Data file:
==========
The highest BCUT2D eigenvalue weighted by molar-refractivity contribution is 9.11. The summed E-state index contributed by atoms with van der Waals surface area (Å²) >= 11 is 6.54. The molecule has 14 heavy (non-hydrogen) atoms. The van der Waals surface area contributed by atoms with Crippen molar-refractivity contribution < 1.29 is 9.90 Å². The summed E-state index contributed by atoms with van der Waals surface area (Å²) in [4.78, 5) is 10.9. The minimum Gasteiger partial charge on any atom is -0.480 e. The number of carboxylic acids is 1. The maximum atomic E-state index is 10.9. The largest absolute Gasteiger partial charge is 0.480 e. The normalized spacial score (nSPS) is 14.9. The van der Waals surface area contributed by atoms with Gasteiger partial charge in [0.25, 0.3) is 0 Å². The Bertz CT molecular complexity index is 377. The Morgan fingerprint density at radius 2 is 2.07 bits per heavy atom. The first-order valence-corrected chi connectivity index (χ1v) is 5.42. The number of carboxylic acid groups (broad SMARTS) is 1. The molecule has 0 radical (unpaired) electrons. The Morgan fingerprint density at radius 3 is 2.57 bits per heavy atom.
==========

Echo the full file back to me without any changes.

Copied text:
The highest BCUT2D eigenvalue weighted by molar-refractivity contribution is 9.11. The summed E-state index contributed by atoms with van der Waals surface area (Å²) >= 11 is 6.54. The molecule has 14 heavy (non-hydrogen) atoms. The van der Waals surface area contributed by atoms with Crippen molar-refractivity contribution < 1.29 is 9.90 Å². The summed E-state index contributed by atoms with van der Waals surface area (Å²) in [4.78, 5) is 10.9. The minimum Gasteiger partial charge on any atom is -0.480 e. The number of carboxylic acids is 1. The maximum atomic E-state index is 10.9. The largest absolute Gasteiger partial charge is 0.480 e. The normalized spacial score (nSPS) is 14.9. The van der Waals surface area contributed by atoms with Gasteiger partial charge in [0.25, 0.3) is 0 Å². The Bertz CT molecular complexity index is 377. The Morgan fingerprint density at radius 2 is 2.07 bits per heavy atom. The first-order valence-corrected chi connectivity index (χ1v) is 5.42. The number of carboxylic acid groups (broad SMARTS) is 1. The molecule has 0 radical (unpaired) electrons. The Morgan fingerprint density at radius 3 is 2.57 bits per heavy atom.